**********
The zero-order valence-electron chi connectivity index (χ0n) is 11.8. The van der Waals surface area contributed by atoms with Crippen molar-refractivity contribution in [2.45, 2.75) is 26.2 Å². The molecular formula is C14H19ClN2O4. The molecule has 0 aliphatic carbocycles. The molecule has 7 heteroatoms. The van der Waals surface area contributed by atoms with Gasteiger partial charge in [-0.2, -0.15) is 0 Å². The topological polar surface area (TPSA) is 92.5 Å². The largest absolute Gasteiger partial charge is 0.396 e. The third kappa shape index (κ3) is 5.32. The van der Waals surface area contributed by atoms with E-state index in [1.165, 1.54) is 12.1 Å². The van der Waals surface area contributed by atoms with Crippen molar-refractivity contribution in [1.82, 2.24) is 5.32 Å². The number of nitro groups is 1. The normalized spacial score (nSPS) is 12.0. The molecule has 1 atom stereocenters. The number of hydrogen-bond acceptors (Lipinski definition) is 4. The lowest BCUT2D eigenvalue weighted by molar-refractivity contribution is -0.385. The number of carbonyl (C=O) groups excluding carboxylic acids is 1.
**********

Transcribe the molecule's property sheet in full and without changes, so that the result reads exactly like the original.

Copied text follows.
The zero-order valence-electron chi connectivity index (χ0n) is 11.8. The van der Waals surface area contributed by atoms with Crippen molar-refractivity contribution in [2.45, 2.75) is 26.2 Å². The molecular formula is C14H19ClN2O4. The molecule has 0 aliphatic carbocycles. The molecule has 7 heteroatoms. The van der Waals surface area contributed by atoms with Gasteiger partial charge in [-0.2, -0.15) is 0 Å². The topological polar surface area (TPSA) is 92.5 Å². The largest absolute Gasteiger partial charge is 0.396 e. The third kappa shape index (κ3) is 5.32. The van der Waals surface area contributed by atoms with E-state index in [1.165, 1.54) is 12.1 Å². The van der Waals surface area contributed by atoms with Crippen molar-refractivity contribution in [1.82, 2.24) is 5.32 Å². The number of nitro groups is 1. The normalized spacial score (nSPS) is 12.0. The molecule has 1 atom stereocenters. The number of hydrogen-bond acceptors (Lipinski definition) is 4. The lowest BCUT2D eigenvalue weighted by molar-refractivity contribution is -0.385. The number of carbonyl (C=O) groups excluding carboxylic acids is 1.